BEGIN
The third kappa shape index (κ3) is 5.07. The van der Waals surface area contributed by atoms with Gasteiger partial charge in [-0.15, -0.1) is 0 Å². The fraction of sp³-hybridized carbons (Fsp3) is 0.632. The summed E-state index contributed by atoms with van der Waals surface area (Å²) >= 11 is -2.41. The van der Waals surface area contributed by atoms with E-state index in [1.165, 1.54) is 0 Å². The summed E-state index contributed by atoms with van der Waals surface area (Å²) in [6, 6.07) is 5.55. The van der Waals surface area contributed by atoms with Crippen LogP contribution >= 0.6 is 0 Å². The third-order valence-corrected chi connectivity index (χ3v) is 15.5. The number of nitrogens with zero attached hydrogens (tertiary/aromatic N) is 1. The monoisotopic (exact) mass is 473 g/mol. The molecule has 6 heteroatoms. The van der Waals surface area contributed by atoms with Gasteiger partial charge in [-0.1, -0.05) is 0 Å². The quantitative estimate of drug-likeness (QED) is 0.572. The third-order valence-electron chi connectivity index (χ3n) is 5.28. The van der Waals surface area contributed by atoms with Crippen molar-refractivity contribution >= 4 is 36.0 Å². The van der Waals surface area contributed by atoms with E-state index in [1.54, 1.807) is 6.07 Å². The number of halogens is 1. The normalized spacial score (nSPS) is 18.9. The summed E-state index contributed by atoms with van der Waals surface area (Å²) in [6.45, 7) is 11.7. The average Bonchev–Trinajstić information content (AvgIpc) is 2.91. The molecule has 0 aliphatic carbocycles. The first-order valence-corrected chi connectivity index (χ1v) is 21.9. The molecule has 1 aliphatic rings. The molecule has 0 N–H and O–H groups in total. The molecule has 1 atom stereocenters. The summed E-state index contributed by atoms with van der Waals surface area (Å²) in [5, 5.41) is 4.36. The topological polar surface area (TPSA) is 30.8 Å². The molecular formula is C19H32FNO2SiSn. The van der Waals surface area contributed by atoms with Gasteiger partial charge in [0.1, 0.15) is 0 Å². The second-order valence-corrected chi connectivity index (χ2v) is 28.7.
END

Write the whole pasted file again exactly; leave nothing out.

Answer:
The third kappa shape index (κ3) is 5.07. The van der Waals surface area contributed by atoms with Gasteiger partial charge in [-0.15, -0.1) is 0 Å². The fraction of sp³-hybridized carbons (Fsp3) is 0.632. The summed E-state index contributed by atoms with van der Waals surface area (Å²) >= 11 is -2.41. The van der Waals surface area contributed by atoms with E-state index in [1.165, 1.54) is 0 Å². The summed E-state index contributed by atoms with van der Waals surface area (Å²) in [6, 6.07) is 5.55. The van der Waals surface area contributed by atoms with Crippen LogP contribution >= 0.6 is 0 Å². The third-order valence-corrected chi connectivity index (χ3v) is 15.5. The number of nitrogens with zero attached hydrogens (tertiary/aromatic N) is 1. The monoisotopic (exact) mass is 473 g/mol. The molecule has 6 heteroatoms. The van der Waals surface area contributed by atoms with Gasteiger partial charge in [-0.1, -0.05) is 0 Å². The quantitative estimate of drug-likeness (QED) is 0.572. The third-order valence-electron chi connectivity index (χ3n) is 5.28. The van der Waals surface area contributed by atoms with Crippen molar-refractivity contribution >= 4 is 36.0 Å². The van der Waals surface area contributed by atoms with E-state index in [1.54, 1.807) is 6.07 Å². The number of halogens is 1. The normalized spacial score (nSPS) is 18.9. The summed E-state index contributed by atoms with van der Waals surface area (Å²) in [6.45, 7) is 11.7. The average Bonchev–Trinajstić information content (AvgIpc) is 2.91. The molecule has 0 aliphatic carbocycles. The first-order valence-corrected chi connectivity index (χ1v) is 21.9. The molecule has 1 aliphatic rings. The molecule has 0 N–H and O–H groups in total. The molecule has 1 atom stereocenters. The summed E-state index contributed by atoms with van der Waals surface area (Å²) in [5, 5.41) is 4.36. The topological polar surface area (TPSA) is 30.8 Å². The molecular formula is C19H32FNO2SiSn. The van der Waals surface area contributed by atoms with Gasteiger partial charge in [0.1, 0.15) is 0 Å². The second-order valence-corrected chi connectivity index (χ2v) is 28.7.